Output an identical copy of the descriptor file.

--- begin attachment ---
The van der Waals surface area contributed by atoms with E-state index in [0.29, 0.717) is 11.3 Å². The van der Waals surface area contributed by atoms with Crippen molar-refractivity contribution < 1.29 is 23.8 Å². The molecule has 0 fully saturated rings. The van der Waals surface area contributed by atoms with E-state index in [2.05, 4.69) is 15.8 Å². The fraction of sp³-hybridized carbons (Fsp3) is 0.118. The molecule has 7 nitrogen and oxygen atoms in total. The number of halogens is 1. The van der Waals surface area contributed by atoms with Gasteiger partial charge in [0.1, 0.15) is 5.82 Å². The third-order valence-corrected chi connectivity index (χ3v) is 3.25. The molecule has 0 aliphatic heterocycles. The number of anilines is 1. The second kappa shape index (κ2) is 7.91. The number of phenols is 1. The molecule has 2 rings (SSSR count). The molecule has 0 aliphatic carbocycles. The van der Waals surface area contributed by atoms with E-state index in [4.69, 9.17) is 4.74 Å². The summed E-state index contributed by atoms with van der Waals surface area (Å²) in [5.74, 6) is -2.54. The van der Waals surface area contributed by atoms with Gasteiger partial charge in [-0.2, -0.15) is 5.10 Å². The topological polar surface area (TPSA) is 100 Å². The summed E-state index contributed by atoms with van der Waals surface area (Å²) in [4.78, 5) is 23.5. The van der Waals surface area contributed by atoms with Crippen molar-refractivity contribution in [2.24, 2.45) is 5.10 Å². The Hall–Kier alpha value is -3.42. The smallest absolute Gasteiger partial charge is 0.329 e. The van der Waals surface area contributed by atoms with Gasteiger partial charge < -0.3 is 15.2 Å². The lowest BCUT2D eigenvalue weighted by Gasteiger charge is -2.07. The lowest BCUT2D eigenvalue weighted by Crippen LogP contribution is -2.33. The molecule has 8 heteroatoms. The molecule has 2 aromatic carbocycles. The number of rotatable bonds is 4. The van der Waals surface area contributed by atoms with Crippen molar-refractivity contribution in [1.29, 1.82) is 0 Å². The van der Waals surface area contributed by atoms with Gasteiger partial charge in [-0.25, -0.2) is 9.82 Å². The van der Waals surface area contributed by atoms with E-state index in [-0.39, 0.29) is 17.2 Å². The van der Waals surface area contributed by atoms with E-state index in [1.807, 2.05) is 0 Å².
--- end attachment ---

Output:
The van der Waals surface area contributed by atoms with E-state index in [0.29, 0.717) is 11.3 Å². The van der Waals surface area contributed by atoms with Crippen molar-refractivity contribution < 1.29 is 23.8 Å². The molecule has 0 fully saturated rings. The van der Waals surface area contributed by atoms with E-state index in [2.05, 4.69) is 15.8 Å². The fraction of sp³-hybridized carbons (Fsp3) is 0.118. The molecule has 7 nitrogen and oxygen atoms in total. The number of halogens is 1. The van der Waals surface area contributed by atoms with Gasteiger partial charge in [0.1, 0.15) is 5.82 Å². The third-order valence-corrected chi connectivity index (χ3v) is 3.25. The molecule has 0 aliphatic heterocycles. The number of anilines is 1. The second kappa shape index (κ2) is 7.91. The number of phenols is 1. The molecule has 2 rings (SSSR count). The molecule has 0 aliphatic carbocycles. The van der Waals surface area contributed by atoms with E-state index in [4.69, 9.17) is 4.74 Å². The summed E-state index contributed by atoms with van der Waals surface area (Å²) in [5.74, 6) is -2.54. The van der Waals surface area contributed by atoms with Gasteiger partial charge in [-0.2, -0.15) is 5.10 Å². The topological polar surface area (TPSA) is 100 Å². The summed E-state index contributed by atoms with van der Waals surface area (Å²) in [4.78, 5) is 23.5. The van der Waals surface area contributed by atoms with Crippen molar-refractivity contribution in [2.24, 2.45) is 5.10 Å². The Hall–Kier alpha value is -3.42. The smallest absolute Gasteiger partial charge is 0.329 e. The van der Waals surface area contributed by atoms with Gasteiger partial charge < -0.3 is 15.2 Å². The lowest BCUT2D eigenvalue weighted by Gasteiger charge is -2.07. The lowest BCUT2D eigenvalue weighted by Crippen LogP contribution is -2.33. The molecule has 8 heteroatoms. The molecule has 2 aromatic carbocycles. The number of rotatable bonds is 4. The van der Waals surface area contributed by atoms with Crippen molar-refractivity contribution in [1.29, 1.82) is 0 Å². The van der Waals surface area contributed by atoms with Gasteiger partial charge in [-0.25, -0.2) is 9.82 Å². The van der Waals surface area contributed by atoms with E-state index in [-0.39, 0.29) is 17.2 Å². The van der Waals surface area contributed by atoms with E-state index in [1.807, 2.05) is 0 Å².